Photos of the week: Putin at the theater, Trump behind the wheel and Erdogan playing ballSociety & Culture March 24, 16:39
Legendary Soviet test pilot Mikoyan passes away at 94Military & Defense March 24, 16:22
Russian Aerospace Force received 16 Su-34 fighter bombers in 2016Military & Defense March 24, 16:06
Russian diplomat notes ultimatums cause Syrian opposition to suffer defeatsRussian Politics & Diplomacy March 24, 15:46
Putin and Le Pen did not talk about National Front's financing — KremlinRussian Politics & Diplomacy March 24, 15:07
Kremlin expects ex-Duma member’s murder to be investigated thoroughlyRussian Politics & Diplomacy March 24, 15:05
Putin backs Russian Central Bank's key rate cut and regulator’s strategyBusiness & Economy March 24, 14:45
Vatican museums make exception for Tretyakov Gallery exhibitionSociety & Culture March 24, 14:41
UK police confirm at least 50 injured in Westminster attack, two more suspects arrestedWorld March 24, 14:31
MOSCOW, September 19 (Itar-Tass World Service) — In a sensational finale to the early election to the Latvian parliament, the Party "Center of Concord" which represents the interests of the country's Russian-speaking part of the population, became the winner. Its leader is Riga's first Russian mayor Nil Ushakov. It is the first victory of a pro-Russian association in the 20-decade history of Latvia's independence. The intrigue now is whether it will be able to become the ruling party.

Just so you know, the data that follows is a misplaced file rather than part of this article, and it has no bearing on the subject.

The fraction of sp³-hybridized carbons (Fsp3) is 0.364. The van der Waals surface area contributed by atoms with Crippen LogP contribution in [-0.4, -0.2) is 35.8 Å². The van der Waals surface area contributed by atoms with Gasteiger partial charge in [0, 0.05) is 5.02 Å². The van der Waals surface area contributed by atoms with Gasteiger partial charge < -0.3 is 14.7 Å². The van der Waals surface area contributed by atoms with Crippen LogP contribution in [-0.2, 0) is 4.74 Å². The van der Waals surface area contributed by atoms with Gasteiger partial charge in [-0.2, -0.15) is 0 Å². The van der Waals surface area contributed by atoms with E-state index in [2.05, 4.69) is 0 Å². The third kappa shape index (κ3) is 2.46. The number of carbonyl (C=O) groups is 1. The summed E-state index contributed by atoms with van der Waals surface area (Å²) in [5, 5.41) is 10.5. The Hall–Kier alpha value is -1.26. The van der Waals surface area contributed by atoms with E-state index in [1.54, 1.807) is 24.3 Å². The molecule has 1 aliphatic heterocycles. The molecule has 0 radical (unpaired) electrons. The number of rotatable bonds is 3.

According to preliminary results, the Center of Concord gathered almost 29 percent of votes, the "Nezavisimaya Gazeta" writes. The association that represents the interests of the Russian speaking minority - almost 44 percent of the country's residents - has won the election for the first time in 20 years of Latvia's independence. Also, the Center of Concord adheres to the policy of boosting social expenditures, which is a welcome slogan for the population that has just overcome the deep economic crisis.
The intrigue is whether it will be able to become the ruling party. "The Center of Concord's chances to become the ruling party are high as never before," director of a Latvian market and social research center LF Aigars Freimanis says.
"Whereas earlier, the possibility of forming a coalition with the Center of Concord was flatly rejected by all the rightists’ parties, the situation has changed by now," the expert added.
Coming first does not guarantee you will get to the helm, the "Komsomolskaya Pravda" notes. The Center's rivals, such as the Zatlers Reform Party and the Unity Party, have gathered 20 and 18 percent of votes, respectively. They are already in coalition talks, so Nil Ushakov's Party may fail to get seats in the government altogether. Most likely, it will provoke early elections next year.